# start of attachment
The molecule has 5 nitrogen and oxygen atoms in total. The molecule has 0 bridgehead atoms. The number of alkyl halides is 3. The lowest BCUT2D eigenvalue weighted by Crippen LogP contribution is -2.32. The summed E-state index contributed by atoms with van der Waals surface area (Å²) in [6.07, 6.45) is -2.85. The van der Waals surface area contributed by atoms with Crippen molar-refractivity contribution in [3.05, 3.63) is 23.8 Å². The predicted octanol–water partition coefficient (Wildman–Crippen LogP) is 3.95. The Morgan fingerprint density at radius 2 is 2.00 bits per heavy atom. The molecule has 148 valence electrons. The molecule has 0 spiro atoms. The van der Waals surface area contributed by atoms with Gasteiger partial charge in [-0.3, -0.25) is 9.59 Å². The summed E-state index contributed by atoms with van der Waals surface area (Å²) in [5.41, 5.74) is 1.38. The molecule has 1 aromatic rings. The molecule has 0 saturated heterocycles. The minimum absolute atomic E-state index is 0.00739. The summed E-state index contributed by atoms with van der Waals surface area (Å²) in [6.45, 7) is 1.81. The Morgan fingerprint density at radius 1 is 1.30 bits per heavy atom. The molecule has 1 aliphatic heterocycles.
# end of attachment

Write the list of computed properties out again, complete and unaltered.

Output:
The molecule has 5 nitrogen and oxygen atoms in total. The molecule has 0 bridgehead atoms. The number of alkyl halides is 3. The lowest BCUT2D eigenvalue weighted by Crippen LogP contribution is -2.32. The summed E-state index contributed by atoms with van der Waals surface area (Å²) in [6.07, 6.45) is -2.85. The van der Waals surface area contributed by atoms with Crippen molar-refractivity contribution in [3.05, 3.63) is 23.8 Å². The predicted octanol–water partition coefficient (Wildman–Crippen LogP) is 3.95. The Morgan fingerprint density at radius 2 is 2.00 bits per heavy atom. The molecule has 148 valence electrons. The molecule has 0 spiro atoms. The van der Waals surface area contributed by atoms with Gasteiger partial charge in [-0.3, -0.25) is 9.59 Å². The summed E-state index contributed by atoms with van der Waals surface area (Å²) in [5.41, 5.74) is 1.38. The molecule has 1 aromatic rings. The molecule has 0 saturated heterocycles. The minimum absolute atomic E-state index is 0.00739. The summed E-state index contributed by atoms with van der Waals surface area (Å²) in [6.45, 7) is 1.81. The Morgan fingerprint density at radius 1 is 1.30 bits per heavy atom. The molecule has 1 aliphatic heterocycles.